Although they have a poor long-term return profile, commodities go through violent boom and bust periods, which opens them up to other strategies to follow those trends. In this piece for Bloomberg I looked at some of those strategies as well as other options for investing in commodities for those looking for this type of exposure.
I recently wrote about how commodities are good for traders, but bad for investors as a useful long-term buy-and-hold financial asset. A broad basket of commodities has given investors lower returns than cash equivalents with higher volatility than stocks.
That higher volatility means there will be cyclical swings where commodities see huge gains as well as huge losses. The question many investors should ask themselves is this: Is there a better way to invest in commodities since the long-term risk-reward profile is so poor?
Commodities are a hedge against much higher inflation, so the past 30 years or so of disinflation haven’t been conducive to strong performance, but there are ways to access commodities in their portfolios without investing directly in futures.
Own an index fund. The simplest way to gain exposure to commodities is to own a broadly diversified index fund. The SPDR S&P 500 ETF currently has around 6 percent of its holdings in energy stocks and another 3 percent in basic materials. Foreign stocks have an even higher commodities tilt. The iShares MSCI EAFE ETF has 5 percent in energy names and 8 percent in basic materials while the Vanguard FTSE Emerging Markets ETF has 7 percent and 9 percent, respectively.
Invest in sector ETFs. You could also invest directly in these sectors. While this is a much more concentrated bet, ETFs now make it easier than ever to make a bet at the sector or industry level. Here are the returns since 1999 for the SPDR Energy ETF and the SPDR Basic Materials ETF compared to the Bloomberg Commodities Index:
Both funds have performed much better than commodities with similar volatility characteristics. The only problem with investing in sector funds is that they still have a fairly high correlation to the overall stock market. The correlations for XLE and XLB to the S&P 500 were 0.62 and 0.88 over this time frame. Many investors put their money into commodities in hopes of finding an uncorrelated portfolio diversifier, which sector funds may not provide.
Invest in companies that mine commodities. Instead of owning the commodities themselves you could simply own equity in the companies that extract them and put them to use. The Vanguard Metals & Mining Fund does just that. Here are the stats in comparison to the S&P 500 and Bloomberg Commodities Index:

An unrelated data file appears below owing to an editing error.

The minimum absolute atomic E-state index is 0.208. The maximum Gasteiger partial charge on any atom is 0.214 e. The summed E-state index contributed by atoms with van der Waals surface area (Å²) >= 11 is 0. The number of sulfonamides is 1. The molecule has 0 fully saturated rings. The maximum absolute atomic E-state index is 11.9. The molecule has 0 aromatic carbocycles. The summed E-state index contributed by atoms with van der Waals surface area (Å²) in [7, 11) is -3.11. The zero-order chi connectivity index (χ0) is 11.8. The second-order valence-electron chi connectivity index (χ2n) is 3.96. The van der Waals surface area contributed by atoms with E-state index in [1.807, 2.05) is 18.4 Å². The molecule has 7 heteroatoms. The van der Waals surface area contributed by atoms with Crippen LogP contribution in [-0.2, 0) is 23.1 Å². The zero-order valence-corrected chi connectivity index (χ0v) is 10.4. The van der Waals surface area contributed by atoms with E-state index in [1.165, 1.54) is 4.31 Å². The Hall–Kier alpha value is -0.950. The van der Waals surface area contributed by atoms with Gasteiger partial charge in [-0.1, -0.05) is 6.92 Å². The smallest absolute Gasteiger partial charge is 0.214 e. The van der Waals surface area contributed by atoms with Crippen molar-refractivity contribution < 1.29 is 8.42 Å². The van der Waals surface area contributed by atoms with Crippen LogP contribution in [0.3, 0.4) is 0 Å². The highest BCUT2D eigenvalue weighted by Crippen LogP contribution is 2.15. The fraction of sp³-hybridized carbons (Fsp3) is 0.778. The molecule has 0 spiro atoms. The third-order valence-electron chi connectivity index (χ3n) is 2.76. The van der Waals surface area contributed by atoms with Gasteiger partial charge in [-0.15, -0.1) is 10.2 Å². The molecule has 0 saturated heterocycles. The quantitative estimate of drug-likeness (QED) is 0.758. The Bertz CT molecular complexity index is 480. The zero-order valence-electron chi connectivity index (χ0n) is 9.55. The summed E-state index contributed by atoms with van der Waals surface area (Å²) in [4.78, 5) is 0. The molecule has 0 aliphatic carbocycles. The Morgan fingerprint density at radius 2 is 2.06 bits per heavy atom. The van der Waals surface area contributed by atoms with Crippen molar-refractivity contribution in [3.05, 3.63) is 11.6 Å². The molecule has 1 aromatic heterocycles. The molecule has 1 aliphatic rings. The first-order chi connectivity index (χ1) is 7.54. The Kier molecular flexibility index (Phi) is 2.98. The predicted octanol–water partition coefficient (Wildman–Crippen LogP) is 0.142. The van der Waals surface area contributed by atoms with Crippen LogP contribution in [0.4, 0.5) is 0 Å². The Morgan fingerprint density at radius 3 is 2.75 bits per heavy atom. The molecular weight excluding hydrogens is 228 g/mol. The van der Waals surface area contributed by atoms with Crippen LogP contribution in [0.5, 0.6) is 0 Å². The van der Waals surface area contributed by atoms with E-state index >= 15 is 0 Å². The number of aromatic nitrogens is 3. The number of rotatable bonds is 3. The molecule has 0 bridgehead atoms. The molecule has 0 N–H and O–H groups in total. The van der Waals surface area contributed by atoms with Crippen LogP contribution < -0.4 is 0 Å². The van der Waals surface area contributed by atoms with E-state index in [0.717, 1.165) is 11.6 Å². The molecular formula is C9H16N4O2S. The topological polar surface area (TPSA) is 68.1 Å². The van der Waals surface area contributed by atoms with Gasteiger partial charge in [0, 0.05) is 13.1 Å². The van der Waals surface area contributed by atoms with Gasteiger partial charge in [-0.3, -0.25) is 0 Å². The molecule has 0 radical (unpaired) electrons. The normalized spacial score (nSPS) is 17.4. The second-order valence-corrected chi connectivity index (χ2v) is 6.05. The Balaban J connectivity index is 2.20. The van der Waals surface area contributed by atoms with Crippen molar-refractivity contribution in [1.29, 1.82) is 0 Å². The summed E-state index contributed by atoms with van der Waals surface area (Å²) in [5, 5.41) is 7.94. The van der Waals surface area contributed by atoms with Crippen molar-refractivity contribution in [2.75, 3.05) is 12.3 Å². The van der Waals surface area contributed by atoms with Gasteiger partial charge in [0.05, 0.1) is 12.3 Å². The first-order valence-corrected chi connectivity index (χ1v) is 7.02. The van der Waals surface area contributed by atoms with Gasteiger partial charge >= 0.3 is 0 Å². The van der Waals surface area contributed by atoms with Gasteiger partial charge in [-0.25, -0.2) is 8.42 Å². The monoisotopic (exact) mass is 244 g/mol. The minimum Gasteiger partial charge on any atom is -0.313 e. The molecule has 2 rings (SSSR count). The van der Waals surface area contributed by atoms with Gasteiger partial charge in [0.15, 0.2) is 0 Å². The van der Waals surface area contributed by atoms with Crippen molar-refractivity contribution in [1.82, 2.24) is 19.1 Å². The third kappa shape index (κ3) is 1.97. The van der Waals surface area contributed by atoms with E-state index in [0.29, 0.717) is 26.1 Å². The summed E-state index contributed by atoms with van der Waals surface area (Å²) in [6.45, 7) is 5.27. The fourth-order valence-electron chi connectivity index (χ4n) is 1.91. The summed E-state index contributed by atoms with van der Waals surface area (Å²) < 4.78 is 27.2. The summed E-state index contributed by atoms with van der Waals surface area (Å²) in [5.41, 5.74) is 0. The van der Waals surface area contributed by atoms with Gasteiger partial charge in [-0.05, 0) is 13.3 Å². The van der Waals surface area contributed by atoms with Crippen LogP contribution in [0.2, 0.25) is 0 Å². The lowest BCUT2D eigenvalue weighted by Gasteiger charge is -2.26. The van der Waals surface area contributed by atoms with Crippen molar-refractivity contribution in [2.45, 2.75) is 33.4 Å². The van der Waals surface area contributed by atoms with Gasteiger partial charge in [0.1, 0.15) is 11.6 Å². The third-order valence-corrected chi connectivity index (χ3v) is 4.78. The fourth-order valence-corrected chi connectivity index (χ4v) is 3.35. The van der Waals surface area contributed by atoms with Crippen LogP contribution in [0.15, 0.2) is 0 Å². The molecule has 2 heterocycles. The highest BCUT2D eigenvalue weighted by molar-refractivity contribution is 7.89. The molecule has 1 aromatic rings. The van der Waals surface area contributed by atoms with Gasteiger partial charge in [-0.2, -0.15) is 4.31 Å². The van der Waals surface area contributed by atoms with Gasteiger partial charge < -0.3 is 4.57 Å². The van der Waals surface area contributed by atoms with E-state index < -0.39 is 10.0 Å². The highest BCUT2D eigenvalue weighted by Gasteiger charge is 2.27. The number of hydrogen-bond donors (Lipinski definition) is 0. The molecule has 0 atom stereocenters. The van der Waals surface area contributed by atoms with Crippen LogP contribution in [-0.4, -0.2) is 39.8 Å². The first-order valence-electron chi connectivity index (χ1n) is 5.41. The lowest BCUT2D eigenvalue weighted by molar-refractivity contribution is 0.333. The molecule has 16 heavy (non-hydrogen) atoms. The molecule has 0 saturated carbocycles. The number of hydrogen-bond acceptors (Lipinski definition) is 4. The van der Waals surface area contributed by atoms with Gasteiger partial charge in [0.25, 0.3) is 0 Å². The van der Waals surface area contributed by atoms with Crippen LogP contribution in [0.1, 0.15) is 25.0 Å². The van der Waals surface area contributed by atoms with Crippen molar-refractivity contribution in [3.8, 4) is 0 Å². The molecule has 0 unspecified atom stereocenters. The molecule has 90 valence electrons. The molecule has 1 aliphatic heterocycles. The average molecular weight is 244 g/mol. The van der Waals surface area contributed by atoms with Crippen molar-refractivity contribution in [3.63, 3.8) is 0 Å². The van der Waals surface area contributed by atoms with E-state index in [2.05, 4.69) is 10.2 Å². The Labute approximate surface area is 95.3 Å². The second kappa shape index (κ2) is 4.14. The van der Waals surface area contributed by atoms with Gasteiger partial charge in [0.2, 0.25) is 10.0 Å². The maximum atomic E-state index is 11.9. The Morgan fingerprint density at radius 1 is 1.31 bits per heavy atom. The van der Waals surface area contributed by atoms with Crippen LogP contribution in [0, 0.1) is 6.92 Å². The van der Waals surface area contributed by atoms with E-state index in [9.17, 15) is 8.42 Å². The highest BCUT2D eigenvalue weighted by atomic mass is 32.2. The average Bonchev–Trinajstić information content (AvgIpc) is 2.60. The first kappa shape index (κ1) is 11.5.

This fund had just a 0.05 correlation to the S&P 500 in this time, meaning there is virtually no relationship between the return streams (1). It also had better returns than commodities, but it did so with much higher volatility. It also comes with bone-crushing losses that can be similar to the underlying commodities:
There have been periods when physical commodities decouple from the equities of the mining companies but both are still quite cyclical. When looking at the types of losses and volatility involved in precious metals and mining stocks it makes for a difficult portfolio holding, even if it ends up providing valuable diversification benefits. Very few investors have the emotional stamina to hold through this type of volatility or rebalance into the pain when necessary.
Stick to trend-following rules. Because of the cyclical nature of commodities they can work much better through the use of trend-following rules. Trend-following as an investment strategy seeks to follow the old maxim that you should allow your winners to run but cut your losers short. The goal of trend-following is to reduce volatility and the potential for large drawdowns.
The following table compares commodities, stocks and a simple commodities trend-following strategy since 1991:
Our trend-following strategy in this example follows a simple 10-month moving average rule. Using the same Vanguard Precious Metals & Mining Fund, this strategy shows what would have happened if you would have held that fund when it was above its trailing 10-month moving average price (2) and sold it to buy bonds (3) whenever it dipped below the 10-month moving average.
Not only does a trend-following strategy cut the volatility by roughly one-third in this fund, but it also reduces the maximum drawdown in the fund from minus 76 percent to minus 33 percent by going to bonds as losses and volatility began to pile up.
This example doesn’t include taxes or transaction cost but it does show how investors can use the cyclical nature of these securities to their advantage. The basic idea is to ride the momentum up when they are rising and try to get out of the way when they are falling, with the understanding that you can’t nail the timing perfectly in either direction.
As you can see from the statistics, none of these strategies will be for the faint of heart. But investors do have options beyond investing directly in long-only commodity indexes if they would like to invest in this space.
(1) The Bloomberg Commodities Index had a correlation of 0.30 to the S&P 500 in this time
(2) This rule works as follows: At the first of every month, calculate the trailing average price over the previous 10 months. If the current price is above the 10-month average, stay invested in VGPMX. If the current price is below the 10-month average, invest in bonds instead.
(3) The bond fund used here is the Vanguard Total Bond Market Index Fund.
Originally published on Bloomberg View in 2017. Reprinted with permission. The opinions expressed are those of the author.